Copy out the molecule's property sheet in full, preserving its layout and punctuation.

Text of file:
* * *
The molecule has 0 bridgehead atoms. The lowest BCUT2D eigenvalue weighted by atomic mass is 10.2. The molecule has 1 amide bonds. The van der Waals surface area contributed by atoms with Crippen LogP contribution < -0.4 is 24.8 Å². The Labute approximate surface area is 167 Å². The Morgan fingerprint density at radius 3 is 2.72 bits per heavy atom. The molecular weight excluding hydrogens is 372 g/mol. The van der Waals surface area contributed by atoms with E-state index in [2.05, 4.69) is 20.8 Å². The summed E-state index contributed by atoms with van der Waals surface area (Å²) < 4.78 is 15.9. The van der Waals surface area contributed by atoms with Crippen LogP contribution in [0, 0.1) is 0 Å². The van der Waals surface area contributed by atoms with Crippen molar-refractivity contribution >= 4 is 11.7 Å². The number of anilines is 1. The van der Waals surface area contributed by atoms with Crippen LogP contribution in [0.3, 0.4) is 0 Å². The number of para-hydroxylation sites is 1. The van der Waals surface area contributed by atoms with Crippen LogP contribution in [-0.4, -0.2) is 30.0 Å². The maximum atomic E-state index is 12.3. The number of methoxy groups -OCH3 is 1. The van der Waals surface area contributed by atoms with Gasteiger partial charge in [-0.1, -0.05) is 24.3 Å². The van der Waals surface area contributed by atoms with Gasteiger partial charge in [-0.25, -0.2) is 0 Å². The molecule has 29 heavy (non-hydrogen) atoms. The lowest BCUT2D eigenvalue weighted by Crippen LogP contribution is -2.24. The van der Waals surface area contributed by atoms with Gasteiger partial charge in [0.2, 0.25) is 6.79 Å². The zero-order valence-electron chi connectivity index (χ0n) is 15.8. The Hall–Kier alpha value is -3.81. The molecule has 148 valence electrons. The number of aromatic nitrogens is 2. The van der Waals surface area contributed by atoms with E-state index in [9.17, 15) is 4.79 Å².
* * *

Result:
The molecule has 0 bridgehead atoms. The lowest BCUT2D eigenvalue weighted by atomic mass is 10.2. The molecule has 1 amide bonds. The van der Waals surface area contributed by atoms with Crippen LogP contribution < -0.4 is 24.8 Å². The Labute approximate surface area is 167 Å². The Morgan fingerprint density at radius 3 is 2.72 bits per heavy atom. The molecular weight excluding hydrogens is 372 g/mol. The van der Waals surface area contributed by atoms with E-state index in [2.05, 4.69) is 20.8 Å². The summed E-state index contributed by atoms with van der Waals surface area (Å²) < 4.78 is 15.9. The van der Waals surface area contributed by atoms with Crippen LogP contribution in [0, 0.1) is 0 Å². The van der Waals surface area contributed by atoms with Crippen molar-refractivity contribution >= 4 is 11.7 Å². The number of anilines is 1. The van der Waals surface area contributed by atoms with Crippen LogP contribution in [0.3, 0.4) is 0 Å². The number of para-hydroxylation sites is 1. The van der Waals surface area contributed by atoms with Crippen LogP contribution in [-0.4, -0.2) is 30.0 Å². The maximum atomic E-state index is 12.3. The number of methoxy groups -OCH3 is 1. The van der Waals surface area contributed by atoms with Gasteiger partial charge in [-0.1, -0.05) is 24.3 Å². The van der Waals surface area contributed by atoms with Gasteiger partial charge in [-0.25, -0.2) is 0 Å². The molecule has 29 heavy (non-hydrogen) atoms. The lowest BCUT2D eigenvalue weighted by Crippen LogP contribution is -2.24. The van der Waals surface area contributed by atoms with Gasteiger partial charge in [0.2, 0.25) is 6.79 Å². The zero-order valence-electron chi connectivity index (χ0n) is 15.8. The Hall–Kier alpha value is -3.81. The molecule has 148 valence electrons. The number of aromatic nitrogens is 2. The van der Waals surface area contributed by atoms with E-state index in [9.17, 15) is 4.79 Å².